The summer of my 17th year my father and I painted our house in preparation for sale. As the days grew long and my patience grew short my father began to tell me stories of the time he spent in service. My fascination with the men of such courage and the life struggles that created them was borne and to this day continues to grow. The recitation that follows is not a historical account but the recounting of an event as passed from father to daughter.
On January 19, 1942 twenty-three year old Duiel Jackson Miller left his home in Birmingham Alabama to join the army. Raised on a farm in Cullman, Alabama, he was a robust six foot, two hundred pound young man that turned down a football scholarship at Saint Bernard College to go to work for the National Biscuit Company driving a delivery truck. His experience driving a 1-ton truck was noted and after 3 months of basic training he was sent to Camp Gordon to the 4th Motorized Division where he was trained to drive a half track, pull an anti tank gun, and operate the weapon.
January 19, 1942 he and others of the 4th Infantry Division sailed for England and on June 6, 1944 he participated on the assault on Utah Beach.
UTAH BEACH, NORMANDY JUNE 6, 1944
Approaching the beach fire is coming over my head and I can see the explosions on the beach. The officer in charge of our landing craft is British and I can hear him shouting commands over the shells. We’re getting closer and I look over the side, an L.C. to my side has stopped and she drops her ramp and I watch as two tanks drive off and disappear. Just right off and under. My L.C. slows preparing to stop and I hear the British commander shouting, “Take them on in. If we don’t get in closer they’ll be at the bottom of the bloody channel.” (Not a direct quote.) The boat revs and we move in closer. I know if he’d dropped us that far out I’d gone under. He takes us in closer and drops the ramp, engine running I’m out from the drop.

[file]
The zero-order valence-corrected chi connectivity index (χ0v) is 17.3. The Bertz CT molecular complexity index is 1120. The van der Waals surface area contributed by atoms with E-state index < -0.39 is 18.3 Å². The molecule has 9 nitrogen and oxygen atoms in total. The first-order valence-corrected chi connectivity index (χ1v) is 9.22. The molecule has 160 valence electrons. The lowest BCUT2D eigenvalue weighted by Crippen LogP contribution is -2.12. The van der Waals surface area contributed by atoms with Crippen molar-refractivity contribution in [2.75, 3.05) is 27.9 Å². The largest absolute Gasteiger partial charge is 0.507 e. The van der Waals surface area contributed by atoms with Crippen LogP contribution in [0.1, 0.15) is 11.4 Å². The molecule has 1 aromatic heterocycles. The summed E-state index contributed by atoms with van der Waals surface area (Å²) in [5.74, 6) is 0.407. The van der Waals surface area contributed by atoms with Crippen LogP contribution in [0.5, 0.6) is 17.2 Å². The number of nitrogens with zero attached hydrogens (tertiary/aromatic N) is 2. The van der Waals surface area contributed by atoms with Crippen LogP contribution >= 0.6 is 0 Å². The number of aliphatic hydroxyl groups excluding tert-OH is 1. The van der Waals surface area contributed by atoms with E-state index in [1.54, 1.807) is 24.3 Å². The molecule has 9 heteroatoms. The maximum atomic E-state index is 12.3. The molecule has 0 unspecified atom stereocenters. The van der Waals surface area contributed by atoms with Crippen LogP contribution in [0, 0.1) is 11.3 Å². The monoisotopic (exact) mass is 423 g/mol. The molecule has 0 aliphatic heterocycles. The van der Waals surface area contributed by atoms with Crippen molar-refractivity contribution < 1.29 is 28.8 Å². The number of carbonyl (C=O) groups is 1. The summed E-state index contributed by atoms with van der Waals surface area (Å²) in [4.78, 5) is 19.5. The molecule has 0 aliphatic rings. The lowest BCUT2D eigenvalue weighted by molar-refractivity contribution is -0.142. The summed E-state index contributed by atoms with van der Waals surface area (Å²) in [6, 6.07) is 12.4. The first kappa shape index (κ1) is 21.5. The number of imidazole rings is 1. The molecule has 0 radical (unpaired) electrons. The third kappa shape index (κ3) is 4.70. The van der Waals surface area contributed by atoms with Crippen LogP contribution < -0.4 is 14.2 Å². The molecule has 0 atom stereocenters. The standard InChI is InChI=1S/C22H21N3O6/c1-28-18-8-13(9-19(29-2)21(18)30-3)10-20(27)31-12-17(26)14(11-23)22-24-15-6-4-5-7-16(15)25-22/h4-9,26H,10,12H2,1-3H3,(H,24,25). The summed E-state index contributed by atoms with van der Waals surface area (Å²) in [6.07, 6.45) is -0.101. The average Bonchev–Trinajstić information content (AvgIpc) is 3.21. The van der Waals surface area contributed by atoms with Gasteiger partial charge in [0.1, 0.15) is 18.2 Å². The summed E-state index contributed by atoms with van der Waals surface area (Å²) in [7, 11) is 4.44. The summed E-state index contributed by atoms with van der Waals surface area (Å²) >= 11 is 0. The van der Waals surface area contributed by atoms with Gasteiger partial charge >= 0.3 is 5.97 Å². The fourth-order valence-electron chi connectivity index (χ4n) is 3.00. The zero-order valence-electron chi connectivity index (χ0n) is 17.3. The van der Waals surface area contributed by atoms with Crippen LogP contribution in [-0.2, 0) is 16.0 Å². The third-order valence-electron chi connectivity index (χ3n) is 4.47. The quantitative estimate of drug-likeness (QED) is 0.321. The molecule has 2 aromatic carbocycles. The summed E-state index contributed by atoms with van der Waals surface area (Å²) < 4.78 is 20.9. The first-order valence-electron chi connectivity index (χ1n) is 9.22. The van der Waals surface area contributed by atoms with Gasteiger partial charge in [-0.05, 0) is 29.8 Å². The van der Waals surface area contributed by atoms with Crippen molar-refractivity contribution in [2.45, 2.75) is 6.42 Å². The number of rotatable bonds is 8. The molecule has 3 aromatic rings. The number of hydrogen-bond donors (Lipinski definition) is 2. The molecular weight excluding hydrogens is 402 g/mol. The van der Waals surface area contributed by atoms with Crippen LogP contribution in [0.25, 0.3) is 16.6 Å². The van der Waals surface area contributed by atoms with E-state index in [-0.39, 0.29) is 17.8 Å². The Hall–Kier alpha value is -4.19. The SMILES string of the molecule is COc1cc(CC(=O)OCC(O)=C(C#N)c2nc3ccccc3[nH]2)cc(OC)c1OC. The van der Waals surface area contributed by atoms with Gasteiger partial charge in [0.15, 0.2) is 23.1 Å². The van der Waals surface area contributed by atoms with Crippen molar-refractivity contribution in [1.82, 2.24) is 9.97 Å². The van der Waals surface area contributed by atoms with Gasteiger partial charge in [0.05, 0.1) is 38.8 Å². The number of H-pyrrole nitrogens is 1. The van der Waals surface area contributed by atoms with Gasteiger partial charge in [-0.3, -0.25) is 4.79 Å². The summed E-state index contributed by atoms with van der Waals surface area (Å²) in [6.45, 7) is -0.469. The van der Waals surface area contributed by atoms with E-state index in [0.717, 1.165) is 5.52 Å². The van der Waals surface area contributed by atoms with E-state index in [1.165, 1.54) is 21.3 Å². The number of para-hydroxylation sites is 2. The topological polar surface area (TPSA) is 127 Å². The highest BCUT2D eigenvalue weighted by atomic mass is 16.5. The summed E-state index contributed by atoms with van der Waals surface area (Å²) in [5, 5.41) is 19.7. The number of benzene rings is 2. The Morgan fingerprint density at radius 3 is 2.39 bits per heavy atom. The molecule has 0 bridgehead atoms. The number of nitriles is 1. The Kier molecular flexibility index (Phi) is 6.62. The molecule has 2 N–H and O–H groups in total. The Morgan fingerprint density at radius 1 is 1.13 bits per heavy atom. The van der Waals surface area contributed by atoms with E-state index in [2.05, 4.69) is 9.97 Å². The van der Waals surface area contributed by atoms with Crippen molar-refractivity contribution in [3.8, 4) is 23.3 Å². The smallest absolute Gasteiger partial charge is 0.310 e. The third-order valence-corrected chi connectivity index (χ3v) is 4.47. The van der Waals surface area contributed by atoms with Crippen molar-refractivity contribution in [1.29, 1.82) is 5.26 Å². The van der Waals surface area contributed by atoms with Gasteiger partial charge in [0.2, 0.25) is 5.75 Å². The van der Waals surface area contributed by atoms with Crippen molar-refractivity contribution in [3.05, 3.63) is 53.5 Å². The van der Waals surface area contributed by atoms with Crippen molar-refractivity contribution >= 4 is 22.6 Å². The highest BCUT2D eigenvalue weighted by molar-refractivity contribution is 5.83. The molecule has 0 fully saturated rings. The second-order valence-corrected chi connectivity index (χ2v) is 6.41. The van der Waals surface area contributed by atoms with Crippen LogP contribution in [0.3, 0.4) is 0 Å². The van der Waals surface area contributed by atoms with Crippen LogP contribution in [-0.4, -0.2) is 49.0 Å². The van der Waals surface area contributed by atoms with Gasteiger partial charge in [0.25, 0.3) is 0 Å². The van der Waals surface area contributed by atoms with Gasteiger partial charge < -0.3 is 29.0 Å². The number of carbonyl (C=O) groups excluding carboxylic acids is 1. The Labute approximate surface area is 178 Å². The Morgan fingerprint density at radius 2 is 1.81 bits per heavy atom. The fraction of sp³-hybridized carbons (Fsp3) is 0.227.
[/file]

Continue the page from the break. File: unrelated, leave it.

My half-track is loaded down with ammunition and it’s slow going out of the water even with the back tracks. At one point I bogged down from the added weight of the ammunition and I’m receiving fire. I can see the guys making their way in and I’m like a sitting duck. Working franticly back and forth I’m able to work free and move forward. Like everyone else I want off that beach. You think you’ll be safe if you can get out of the landing area, but that’s not necessarily true. After getting off the landing area I’m trying to make my way off the beach when a shell goes off to my side and hot burning shell fragments come down on my half-track landing in the back on the stored ammunition. I never even thought about it, I just jumped and using my helmet, I shoveled dirt and sand on the burning fragments. It never occurred to me to use the entrenching shovel. When I was sure I wasn’t going to blow up I got back in and moved inland.
Duiel J. Miller received citations for his bravery and determination, for not abandoning his vehicle and persevering while under fire. He felt he had been lucky on June 6, 1944. “I lost a lot of buddies that day.” (A direct quote.)
Submitted by his daughter Jane Miller